As usual, the decision to sell your home comes down to your own personal choice. We recommend working with an experienced real estate agent who can guide you in the right direction should you choose to list your home in the winter. Providing the home buying market with winter inventory may just mean the difference between reaching a relatively captive audience and getting lost in the shuffle as other properties come on line in the more popular spring months. As a seller, you should ask yourself this question: “Am I better off showing my home to a smaller, more serious group of potential buyers during the winter when they are desirous of purchasing, or during the spring when both the supply of competitive homes as well as the demand of more buyers make for a more hectic marketplace?”

See more articles pertaining to Scottsdale home selling strategies in the two sections of articles on Scottsdale Home Selling Tips and Scottsdale Homes for Sale just below Scottsdale Real Estate Categories in the column to your right.

Remember, we also post tips daily on Twitter and Facebook. Check us out there, too.

Homeowners in the Scottsdale real estate market are often motivated by the merging of two age-old cliches:  “Jumping on the bandwagon” and “Strike while the iron is hot.” Homeowners thinking about selling a Scottsdale home have seen prices continuously climb during the last year as a result of a number of factors – most notably a higher demand created by a lower than usual supply of home inventory. However, one question homeowners should ask themselves if they're contemplating selling is, “Am I making the right decision.”  Yes, No, Maybe?

When thinking of selling a Scottsdale home, the question you may ask yourself - is now a good time?

When thinking about selling a Scottsdale home, the market is comprised of many “ups and downs.” The “ups” are the higher prices many sellers can command for their homes. The “downs” are, again, the higher prices many sellers can command for their homes. Simply put, if you sell your home for top dollar you’ll probably have to pay top dollar for a new place to live, too. We suggest consulting with real estate professionals before you test the waters.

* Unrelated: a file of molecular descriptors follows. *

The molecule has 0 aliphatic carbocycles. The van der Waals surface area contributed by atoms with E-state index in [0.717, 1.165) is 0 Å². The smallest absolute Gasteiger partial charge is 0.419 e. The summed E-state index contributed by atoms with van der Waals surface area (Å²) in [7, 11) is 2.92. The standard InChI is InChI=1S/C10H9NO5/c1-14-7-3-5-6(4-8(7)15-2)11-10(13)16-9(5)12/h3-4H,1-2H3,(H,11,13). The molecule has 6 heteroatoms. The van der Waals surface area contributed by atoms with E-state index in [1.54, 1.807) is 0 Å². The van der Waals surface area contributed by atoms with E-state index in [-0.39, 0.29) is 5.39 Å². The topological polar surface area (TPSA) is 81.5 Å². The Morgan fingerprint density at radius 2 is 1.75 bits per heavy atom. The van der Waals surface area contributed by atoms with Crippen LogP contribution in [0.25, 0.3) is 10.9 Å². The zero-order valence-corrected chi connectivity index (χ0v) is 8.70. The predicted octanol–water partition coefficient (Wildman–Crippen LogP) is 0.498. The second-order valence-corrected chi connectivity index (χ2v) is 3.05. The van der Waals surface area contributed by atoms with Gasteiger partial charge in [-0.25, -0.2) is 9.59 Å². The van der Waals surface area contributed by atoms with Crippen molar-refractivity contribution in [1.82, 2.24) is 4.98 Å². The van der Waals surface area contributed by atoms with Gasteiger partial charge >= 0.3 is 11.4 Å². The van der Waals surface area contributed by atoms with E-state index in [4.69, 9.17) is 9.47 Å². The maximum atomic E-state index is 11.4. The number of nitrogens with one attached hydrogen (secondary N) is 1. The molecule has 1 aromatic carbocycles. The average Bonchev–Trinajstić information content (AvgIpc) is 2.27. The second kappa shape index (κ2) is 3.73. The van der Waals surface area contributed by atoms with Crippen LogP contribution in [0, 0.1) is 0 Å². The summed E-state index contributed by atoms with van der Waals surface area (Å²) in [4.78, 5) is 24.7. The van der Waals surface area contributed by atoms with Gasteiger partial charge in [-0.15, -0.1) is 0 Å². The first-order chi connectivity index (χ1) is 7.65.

One of the biggest challenges in your individual housing market is the difficulty for the average homeowner to know whether or not it’s at its peak. If you base your decision to sell on the perception that other homes in your market are selling, it could give you a sense of urgency. That impulsive need to act quickly or “Strike while the iron is hot” may often be popular, but not always prudent. Let’s take a look at a few tips that may give you more insight if you're considering selling a Scottsdale home.

Long Term Considerations

Because real estate transactions are in large measure emotional investments, you should carefully assess the reasons you're contemplating selling. Is it purely for financial gain? If so, as mentioned above, will you end up paying more for your next home? Do you really want or need to sell? If not, consider making your home a rental property – especially if you’re thinking of downsizing. As an alternative, if you can afford it, you can give your home to your children – what a wonderful gift for a growing family! Just don't get caught up in a market feeding frenzy and allow it to push you into making a bad decision. Just because there may be an opportunity to sell your home, that doesn't mean it’s the best decision to make right now.